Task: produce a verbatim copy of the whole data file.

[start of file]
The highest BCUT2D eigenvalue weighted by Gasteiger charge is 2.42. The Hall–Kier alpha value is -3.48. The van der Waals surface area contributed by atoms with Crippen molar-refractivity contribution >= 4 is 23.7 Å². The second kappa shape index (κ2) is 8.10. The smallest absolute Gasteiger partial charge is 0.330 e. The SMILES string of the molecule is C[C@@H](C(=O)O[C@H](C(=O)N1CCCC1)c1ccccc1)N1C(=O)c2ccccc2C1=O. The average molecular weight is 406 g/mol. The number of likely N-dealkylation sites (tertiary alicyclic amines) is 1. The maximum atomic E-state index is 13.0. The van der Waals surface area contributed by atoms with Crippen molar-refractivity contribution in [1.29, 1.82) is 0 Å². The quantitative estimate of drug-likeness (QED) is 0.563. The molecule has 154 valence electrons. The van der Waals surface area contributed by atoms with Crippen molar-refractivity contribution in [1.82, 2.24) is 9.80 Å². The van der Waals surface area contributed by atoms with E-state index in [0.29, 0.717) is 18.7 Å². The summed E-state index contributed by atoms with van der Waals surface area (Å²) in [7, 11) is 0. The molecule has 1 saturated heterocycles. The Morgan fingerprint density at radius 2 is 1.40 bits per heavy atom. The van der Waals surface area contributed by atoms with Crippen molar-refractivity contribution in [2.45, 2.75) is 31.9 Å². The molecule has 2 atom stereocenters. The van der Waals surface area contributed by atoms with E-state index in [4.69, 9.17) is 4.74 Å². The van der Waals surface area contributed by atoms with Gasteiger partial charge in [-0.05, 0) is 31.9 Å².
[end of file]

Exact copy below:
The highest BCUT2D eigenvalue weighted by Gasteiger charge is 2.42. The Hall–Kier alpha value is -3.48. The van der Waals surface area contributed by atoms with Crippen molar-refractivity contribution >= 4 is 23.7 Å². The second kappa shape index (κ2) is 8.10. The smallest absolute Gasteiger partial charge is 0.330 e. The SMILES string of the molecule is C[C@@H](C(=O)O[C@H](C(=O)N1CCCC1)c1ccccc1)N1C(=O)c2ccccc2C1=O. The average molecular weight is 406 g/mol. The number of likely N-dealkylation sites (tertiary alicyclic amines) is 1. The maximum atomic E-state index is 13.0. The van der Waals surface area contributed by atoms with Crippen molar-refractivity contribution in [1.29, 1.82) is 0 Å². The quantitative estimate of drug-likeness (QED) is 0.563. The molecule has 154 valence electrons. The van der Waals surface area contributed by atoms with Crippen molar-refractivity contribution in [1.82, 2.24) is 9.80 Å². The van der Waals surface area contributed by atoms with E-state index in [0.29, 0.717) is 18.7 Å². The summed E-state index contributed by atoms with van der Waals surface area (Å²) in [7, 11) is 0. The molecule has 1 saturated heterocycles. The Morgan fingerprint density at radius 2 is 1.40 bits per heavy atom. The van der Waals surface area contributed by atoms with Crippen molar-refractivity contribution in [2.45, 2.75) is 31.9 Å². The molecule has 2 atom stereocenters. The van der Waals surface area contributed by atoms with E-state index in [4.69, 9.17) is 4.74 Å². The van der Waals surface area contributed by atoms with Gasteiger partial charge in [-0.05, 0) is 31.9 Å².